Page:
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Plug-In Cars Zoom Forward

By: Sarah Terry-Cobo
Forbes
July 29, 2008


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BURLINGAME, CALIF. - Felix Kramer is in the right place, at the right time, hawking the right product.

As gasoline has risen to nearly $5 per gallon, Kramer's advocacy of plug-in hybrid electric cars has caught the public's--and automakers'--attention. Indeed, who wouldn't want a car that uses a fraction of the gas of traditional cars and twice the equivalent mileage of regular hybrid cars?

Through his nonprofit California Cars Initiative, Kramer, 59, is urging the auto industry to build a new generation of hybrid car that plugs into an electrical socket. These cars have an extra set of lithium ion batteries that act as a range extender for the electric motor. On an average 30-mile commute to work, for instance, the electric engine can handle the drive by itself; no gas is used. For the commute back home after work, the car can be plugged into a 110-volt outlet and charged up again.

Kramer's initiative, which he founded in Palo Alto, Calif., in 2002 (and is also known as Calcars.org), has converted about 12 hybrids, mostly Toyota Priuses, into plug-ins. There are approximately 200 hybrids converted to plug-ins across the world, Kramer says. The Electric Power Research Institute (EPRI) says the battery technology necessary to power plug-ins has been available for several years and estimates that these hybrids could be mass-produced by 2010.

"I realized that cars really are the fulcrum of the economy," Kramer told Forbes.com at the Plug-In 2008 Conference in San Jose, Calif., last week. "If you can change cars, you can change many things. … It is the end of business as usual, and the car industry needs to figure out ways to build cars that are not using fossil fuels."

Automakers, which dismissed plug-in cars for years, have recently come around to them now that high gasoline prices have reduced demand for SUVs and other gas guzzlers. Indeed, General Motors has put its Hummer division on the block and is working on electric and electric hybrid vehicles, while Ford Motor is planning to make small cars at some of its truck manufacturing plants.

The carmakers, however, say they're supporting plug-in hybrids to help reduce petroleum consumption and pollution. GM spokesman Rob Peterson says the automaker and Kramer have the same goals. "He wants [plug-ins] for the same reason GM wants them--to get away from the use of petroleum and because they offer an environmental solution," Peterson says.

Toyota is developing plug-in Priuses that could launch in a trial phase in late 2009 or early 2010. The automaker is working with Panasonic to build a factory in Japan that produces lithium ion batteries.

In addition, there are an estimated 30 start-ups working on electric vehicles and their components. The Cleantech Group, which tracks investments in this space, says $273 million has been invested in lithium ion battery technology in the U.S. over the past three years.

The real challenge, Kramer says, is convincing automakers to build plug-ins on a large scale. Even though they agree that plug-in electric vehicles are a good idea, few have committed to mass production. "They're not convinced, or they are still in a business as usual mode," he says. "They don't understand that the world around them is changing and these things are going to have to happen."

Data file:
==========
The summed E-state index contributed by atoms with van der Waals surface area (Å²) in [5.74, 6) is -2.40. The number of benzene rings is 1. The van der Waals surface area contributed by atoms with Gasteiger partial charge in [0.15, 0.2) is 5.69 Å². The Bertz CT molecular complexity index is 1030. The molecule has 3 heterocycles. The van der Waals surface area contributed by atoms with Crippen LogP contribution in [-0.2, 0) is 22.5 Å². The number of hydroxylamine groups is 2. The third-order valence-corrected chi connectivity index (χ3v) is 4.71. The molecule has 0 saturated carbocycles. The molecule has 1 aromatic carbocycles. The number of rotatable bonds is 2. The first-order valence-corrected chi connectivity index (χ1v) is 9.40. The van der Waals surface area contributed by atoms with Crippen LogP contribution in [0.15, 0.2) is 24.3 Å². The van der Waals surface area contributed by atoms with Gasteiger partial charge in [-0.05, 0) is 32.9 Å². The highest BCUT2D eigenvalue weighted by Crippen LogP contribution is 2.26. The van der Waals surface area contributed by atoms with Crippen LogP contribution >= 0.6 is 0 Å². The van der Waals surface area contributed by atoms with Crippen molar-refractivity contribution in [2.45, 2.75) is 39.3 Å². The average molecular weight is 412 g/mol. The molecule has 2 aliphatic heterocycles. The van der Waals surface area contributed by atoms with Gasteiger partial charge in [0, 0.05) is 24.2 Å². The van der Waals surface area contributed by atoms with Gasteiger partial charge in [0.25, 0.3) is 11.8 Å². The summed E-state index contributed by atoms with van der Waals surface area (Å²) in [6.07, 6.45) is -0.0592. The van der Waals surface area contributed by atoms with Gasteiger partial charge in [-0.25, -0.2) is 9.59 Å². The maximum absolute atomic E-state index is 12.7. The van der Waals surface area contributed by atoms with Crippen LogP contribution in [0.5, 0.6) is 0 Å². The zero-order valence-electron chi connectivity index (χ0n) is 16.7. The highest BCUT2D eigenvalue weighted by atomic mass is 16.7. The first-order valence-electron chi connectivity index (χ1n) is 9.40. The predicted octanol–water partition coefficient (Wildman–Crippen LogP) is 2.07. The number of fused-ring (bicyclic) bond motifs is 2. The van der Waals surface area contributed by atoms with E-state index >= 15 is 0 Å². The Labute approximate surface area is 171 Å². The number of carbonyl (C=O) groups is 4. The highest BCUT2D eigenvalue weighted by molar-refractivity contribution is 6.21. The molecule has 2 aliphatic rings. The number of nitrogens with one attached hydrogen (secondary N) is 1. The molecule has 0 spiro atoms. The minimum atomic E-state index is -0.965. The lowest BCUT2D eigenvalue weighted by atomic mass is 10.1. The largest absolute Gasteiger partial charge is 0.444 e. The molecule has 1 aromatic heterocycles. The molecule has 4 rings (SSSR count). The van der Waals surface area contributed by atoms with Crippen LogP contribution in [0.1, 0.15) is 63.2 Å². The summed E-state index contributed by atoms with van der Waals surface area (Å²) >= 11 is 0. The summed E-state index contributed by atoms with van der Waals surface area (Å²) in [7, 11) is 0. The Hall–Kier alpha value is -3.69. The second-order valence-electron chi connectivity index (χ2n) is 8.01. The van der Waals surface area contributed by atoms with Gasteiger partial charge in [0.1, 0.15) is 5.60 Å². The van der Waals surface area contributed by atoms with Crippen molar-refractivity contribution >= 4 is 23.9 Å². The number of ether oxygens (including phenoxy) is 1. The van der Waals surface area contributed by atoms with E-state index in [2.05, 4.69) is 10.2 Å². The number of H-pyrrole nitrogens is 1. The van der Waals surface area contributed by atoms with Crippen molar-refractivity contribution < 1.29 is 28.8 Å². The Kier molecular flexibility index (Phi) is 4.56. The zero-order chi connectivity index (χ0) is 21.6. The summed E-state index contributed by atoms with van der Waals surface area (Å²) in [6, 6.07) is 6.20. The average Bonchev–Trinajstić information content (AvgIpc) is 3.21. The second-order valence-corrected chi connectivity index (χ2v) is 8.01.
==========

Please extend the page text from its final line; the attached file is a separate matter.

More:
Despite Kramer's criticisms, automakers and industry experts say he is a pioneer in spreading the gospel of plug-ins. "It wasn't until Felix came along that they got some traction, because he's a promoter," says Andy Frank, a mechanical engineering professor at the University of California, Davis, who built the first hybrid vehicle in 1972.

Mark Duvall, program manager of electric transportation at Palo Alto, Calif.-based EPRI, says Kramer has become synonymous with plug-ins. "If you want to find out the Daily Kos or the most prominent source of public info about plug-in hybrid electric vehicles, it's Calcars," he says.

Still, some experts warn that Kramer isn't an engineer. He claims that plug-ins can get 100 miles per gallon, but Frank says this is misleading and consumers should instead think about how much less gasoline they are using. "If a conventional car uses 700 gallons of gas per year, you could reduce that to 70 gallons per year in a plug-in electric hybrid vehicle," Frank says.

Kramer's activism dates back to the Vietnam War. In the 1970s, he founded a trade association that promoted solar and other types of renewable energy. He also ran a desktop publishing business to pay the bills. In 2001, Kramer sold his business and decided to focus on environmental issues full time.

He looked into fuel cell technology first, but quickly discovered it was a far-off reality. Plug-in hybrids, however, had near-term potential because the technology and infrastructure to support them is already available.

Kramer also has lots of help these days pushing plug-ins. Co-Op America, a nonprofit that promotes sustainable businesses, is promoting an "Adopt-a-Dealer" program that petitions auto dealers to also sell plug-in cars. Google.org, the Internet giant's philanthropic arm, is testing six plug-in vehicles in the company's corporate fleet and plans to include up to 100 vehicles. The City of Austin, Texas, is a founding member of Plug-In Partners, a coalition of businesses, city and state governments and utilities that are testing plug-in hybrids. And San Jose, Calif., just unveiled a few plug-in hybrid vehicle charging stations.

All these efforts, Kramer says, has "helped to create a grass-roots demand for a new product. It didn't come from a company or from the government, it came from people saying, 'This is what we want. Build it for us.' "






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